COS 316 covers basic computer organization and systems programming. We will cover performance metrics, data formats, instruction sets, addressing modes, computer arithmetic, datapath design, memory hierarchies including caches and virtual memory, I/O devices, and bus-based I/O systems. The projects will cover systems programming. The course is open to any undergraduate who has mastered the material in CS 211.
This link provides more info on the course staff and how they can be contacted.
This link provides links to slides used in the lectures, as well as show the various deadlines and scheduled prelims. The lecture slides will be posted AFTER the lectures.
This class has three components: lectures, weekly reading assignments, and a class project. You are expected to keep up with and excel at all three.
The Computer Science Department has provided a new Web-based Course Management System (CMS). This will be used to submit all assignments (problem sets as well as programming projects) and to manage grading and regrade requests. There is a link to the "CMS User Guide" on the left-hand navigation bar in case you are not familiar with CMS.
As with all other classes at Cornell, you are expected to maintain a high level of ethical standards and integrity in this course. This means that all work you submit must be the result of your own individual effort.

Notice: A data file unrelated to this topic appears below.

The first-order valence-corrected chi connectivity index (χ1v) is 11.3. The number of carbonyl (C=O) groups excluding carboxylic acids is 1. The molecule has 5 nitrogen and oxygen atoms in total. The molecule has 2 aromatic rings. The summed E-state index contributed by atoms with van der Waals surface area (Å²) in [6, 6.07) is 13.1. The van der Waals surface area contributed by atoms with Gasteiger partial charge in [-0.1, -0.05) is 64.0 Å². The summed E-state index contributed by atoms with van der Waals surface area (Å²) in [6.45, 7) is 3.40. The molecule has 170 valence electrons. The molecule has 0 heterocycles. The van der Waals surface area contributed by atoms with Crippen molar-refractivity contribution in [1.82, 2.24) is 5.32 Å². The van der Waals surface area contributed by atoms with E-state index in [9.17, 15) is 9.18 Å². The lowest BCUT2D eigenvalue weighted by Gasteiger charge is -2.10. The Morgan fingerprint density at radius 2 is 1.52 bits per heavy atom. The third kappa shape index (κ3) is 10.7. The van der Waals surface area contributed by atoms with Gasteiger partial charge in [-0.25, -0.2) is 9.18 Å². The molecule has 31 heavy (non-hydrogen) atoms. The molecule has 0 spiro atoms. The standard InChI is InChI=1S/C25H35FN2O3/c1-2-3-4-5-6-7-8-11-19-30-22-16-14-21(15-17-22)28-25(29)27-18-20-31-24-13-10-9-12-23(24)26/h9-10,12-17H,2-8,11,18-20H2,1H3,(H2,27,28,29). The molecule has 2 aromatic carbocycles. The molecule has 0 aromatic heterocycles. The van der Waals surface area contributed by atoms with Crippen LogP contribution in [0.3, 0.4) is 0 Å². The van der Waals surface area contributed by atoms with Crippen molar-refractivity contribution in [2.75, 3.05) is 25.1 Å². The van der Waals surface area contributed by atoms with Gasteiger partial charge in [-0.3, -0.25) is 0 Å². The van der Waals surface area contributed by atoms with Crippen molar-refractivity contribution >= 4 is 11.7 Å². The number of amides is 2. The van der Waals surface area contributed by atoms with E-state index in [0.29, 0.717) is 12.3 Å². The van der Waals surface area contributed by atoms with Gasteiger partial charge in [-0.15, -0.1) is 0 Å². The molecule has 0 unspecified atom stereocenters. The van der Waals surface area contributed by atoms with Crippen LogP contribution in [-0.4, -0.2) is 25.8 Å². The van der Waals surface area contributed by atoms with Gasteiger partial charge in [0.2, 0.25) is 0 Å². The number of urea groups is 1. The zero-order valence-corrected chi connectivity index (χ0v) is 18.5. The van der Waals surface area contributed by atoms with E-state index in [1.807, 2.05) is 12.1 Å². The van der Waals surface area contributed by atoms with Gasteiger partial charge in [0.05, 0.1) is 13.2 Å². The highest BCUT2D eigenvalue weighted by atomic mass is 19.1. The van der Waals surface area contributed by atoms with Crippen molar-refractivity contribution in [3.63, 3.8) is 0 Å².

You may discuss homework problems with other students in the class, but you may not collaborate on the actual writing of the problem sets or development of solutions. Under no circumstances would it be acceptable for two or more students to turn in substantially similar answers to a homework problem, or to have possession of each others' homeworks. Everyone with whom you discussed the homework set must be cited on the submitted homeworks. No part of the homework may be copied from or be based on solution sets on the web - also keep in mind that the solution sets on the web are often incomplete and incorrect.
The same standards apply for group projects, though at the group level. Group members are expected to turn in the result of their collaborative work with other members of the same group. No group should at any time be in possession of another group's solution, or copy another group's solution. It is your responsibility to protect your work from unauthorized access.
Any violations of the academic integrity code will be penalized
according to the Cornell Academic Integrity Policy, and may result
in failure in the course, suspension, or expulsion from the university.